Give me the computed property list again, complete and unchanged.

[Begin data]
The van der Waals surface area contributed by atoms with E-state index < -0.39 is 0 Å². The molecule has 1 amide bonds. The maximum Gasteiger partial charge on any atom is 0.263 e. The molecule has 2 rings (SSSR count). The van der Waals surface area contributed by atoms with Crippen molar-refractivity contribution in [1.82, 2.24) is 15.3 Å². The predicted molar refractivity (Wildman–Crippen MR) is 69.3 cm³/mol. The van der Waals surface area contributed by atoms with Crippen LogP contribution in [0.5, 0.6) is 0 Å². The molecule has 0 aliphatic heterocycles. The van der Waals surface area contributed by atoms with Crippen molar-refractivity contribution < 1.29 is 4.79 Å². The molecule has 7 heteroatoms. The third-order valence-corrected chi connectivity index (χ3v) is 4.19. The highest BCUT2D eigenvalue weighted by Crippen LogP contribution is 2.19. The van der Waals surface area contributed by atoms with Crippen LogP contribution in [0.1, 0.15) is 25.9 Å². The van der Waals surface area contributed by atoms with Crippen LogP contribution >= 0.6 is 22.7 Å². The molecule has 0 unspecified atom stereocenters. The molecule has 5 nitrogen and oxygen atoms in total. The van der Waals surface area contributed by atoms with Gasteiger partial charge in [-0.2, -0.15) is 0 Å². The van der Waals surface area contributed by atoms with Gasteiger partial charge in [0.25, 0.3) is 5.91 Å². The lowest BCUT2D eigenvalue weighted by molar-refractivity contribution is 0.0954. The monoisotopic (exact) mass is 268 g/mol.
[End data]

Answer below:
The van der Waals surface area contributed by atoms with E-state index < -0.39 is 0 Å². The molecule has 1 amide bonds. The maximum Gasteiger partial charge on any atom is 0.263 e. The molecule has 2 rings (SSSR count). The van der Waals surface area contributed by atoms with Crippen molar-refractivity contribution in [1.82, 2.24) is 15.3 Å². The predicted molar refractivity (Wildman–Crippen MR) is 69.3 cm³/mol. The van der Waals surface area contributed by atoms with Crippen LogP contribution in [0.5, 0.6) is 0 Å². The molecule has 0 aliphatic heterocycles. The van der Waals surface area contributed by atoms with Crippen molar-refractivity contribution < 1.29 is 4.79 Å². The molecule has 7 heteroatoms. The third-order valence-corrected chi connectivity index (χ3v) is 4.19. The highest BCUT2D eigenvalue weighted by Crippen LogP contribution is 2.19. The van der Waals surface area contributed by atoms with Crippen LogP contribution in [0.1, 0.15) is 25.9 Å². The van der Waals surface area contributed by atoms with Crippen LogP contribution >= 0.6 is 22.7 Å². The molecule has 0 unspecified atom stereocenters. The molecule has 5 nitrogen and oxygen atoms in total. The van der Waals surface area contributed by atoms with Gasteiger partial charge in [-0.2, -0.15) is 0 Å². The van der Waals surface area contributed by atoms with Gasteiger partial charge in [0.25, 0.3) is 5.91 Å². The lowest BCUT2D eigenvalue weighted by molar-refractivity contribution is 0.0954. The monoisotopic (exact) mass is 268 g/mol.